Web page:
President Barack Obama, right, and Republican presidential candidate, former Massachusetts Gov. Mitt Romney, participate in the second presidential debate, Tuesday, Oct. 16, 2012, at Hofstra University in Hempstead, N.Y. (AP Photo/Carolyn Kaster)
Republican presidential candidate and former Massachusetts Gov. Mitt Romney and President Barack Obama attend the 67th annual Alfred E. Smith Memorial Foundation Dinner, a charity gala organized by the Archdiocese of New York, Thursday, Oct. 18, 2012, at the Waldorf Astoria hotel in New York. (AP Photo/Charles Dharapak)
In this Oct. 16, 2012 file photo, Republican presidential candidate, former Massachusetts Gov. Mitt Romney and President Barack Obama spar during the second presidential debate at Hofstra University in Hempstead, N.Y. (AP Photo/Charlie Neibergall, File)
FILE - In this Oct. 22, 2012 file photo, Republican presidential candidate, former Massachusetts Gov. Mitt Romney and President Barack Obama walks past each other on stage at the end of the last debate at Lynn University in Boca Raton, Fla. Obama and Romney courted the Hispanic community during the campaign, but only spent $ 22.8 million on advertising on Spanish language television, from a total cost of $ 355 million on television advertizing in 10 states, according to the Hispanic Chamber of Commerce of the United States on Friday, Nov. 16, 2012. (AP Photo/Pablo Martinez Monsivais, File)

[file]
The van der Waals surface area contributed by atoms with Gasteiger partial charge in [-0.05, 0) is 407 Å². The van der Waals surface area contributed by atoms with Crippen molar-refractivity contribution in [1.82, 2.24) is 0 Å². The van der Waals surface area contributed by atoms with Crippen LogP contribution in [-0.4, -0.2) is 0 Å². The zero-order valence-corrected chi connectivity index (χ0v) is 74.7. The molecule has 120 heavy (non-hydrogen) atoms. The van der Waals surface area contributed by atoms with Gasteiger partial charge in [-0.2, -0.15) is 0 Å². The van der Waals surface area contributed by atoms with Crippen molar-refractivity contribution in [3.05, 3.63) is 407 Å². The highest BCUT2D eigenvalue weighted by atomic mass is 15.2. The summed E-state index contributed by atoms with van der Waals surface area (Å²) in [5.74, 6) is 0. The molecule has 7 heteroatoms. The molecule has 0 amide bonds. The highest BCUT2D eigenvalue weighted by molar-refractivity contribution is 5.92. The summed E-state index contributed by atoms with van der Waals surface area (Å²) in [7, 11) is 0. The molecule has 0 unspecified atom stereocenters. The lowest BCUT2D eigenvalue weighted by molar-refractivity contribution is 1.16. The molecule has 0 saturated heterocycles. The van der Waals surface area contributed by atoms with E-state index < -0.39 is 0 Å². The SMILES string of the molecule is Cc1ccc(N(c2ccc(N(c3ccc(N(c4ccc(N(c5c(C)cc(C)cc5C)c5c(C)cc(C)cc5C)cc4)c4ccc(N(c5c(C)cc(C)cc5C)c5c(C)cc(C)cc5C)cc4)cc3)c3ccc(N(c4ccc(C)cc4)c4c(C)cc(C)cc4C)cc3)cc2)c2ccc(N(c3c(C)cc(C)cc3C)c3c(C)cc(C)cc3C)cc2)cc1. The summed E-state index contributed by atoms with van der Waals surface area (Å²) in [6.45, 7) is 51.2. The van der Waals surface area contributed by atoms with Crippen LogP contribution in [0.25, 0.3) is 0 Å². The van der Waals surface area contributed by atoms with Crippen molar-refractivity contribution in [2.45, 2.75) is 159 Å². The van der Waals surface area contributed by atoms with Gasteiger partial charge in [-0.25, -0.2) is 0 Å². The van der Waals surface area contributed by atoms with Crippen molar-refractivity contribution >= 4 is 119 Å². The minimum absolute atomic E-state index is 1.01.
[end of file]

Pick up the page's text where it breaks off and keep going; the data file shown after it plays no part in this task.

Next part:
Campaign signs for both President Barack Obama, and his challenger, Republican presidential candidate, former Massachusetts Gov. Mitt Romney are seen in yards outside Evans City, Pa., Friday, Nov. 2, 2012. In the final days of the presidential campaign, Romney is making a concerted push into Pennsylvania, aided by outside political groups that are spending millions in last minute ads in the state to help erode Obamaâs 2008 support. Polling shows Obama holding on to a 4 or 5 percentage point lead over Romney, but the trend has been in Romneyâs favor. (AP Photo/Keith Srakocic)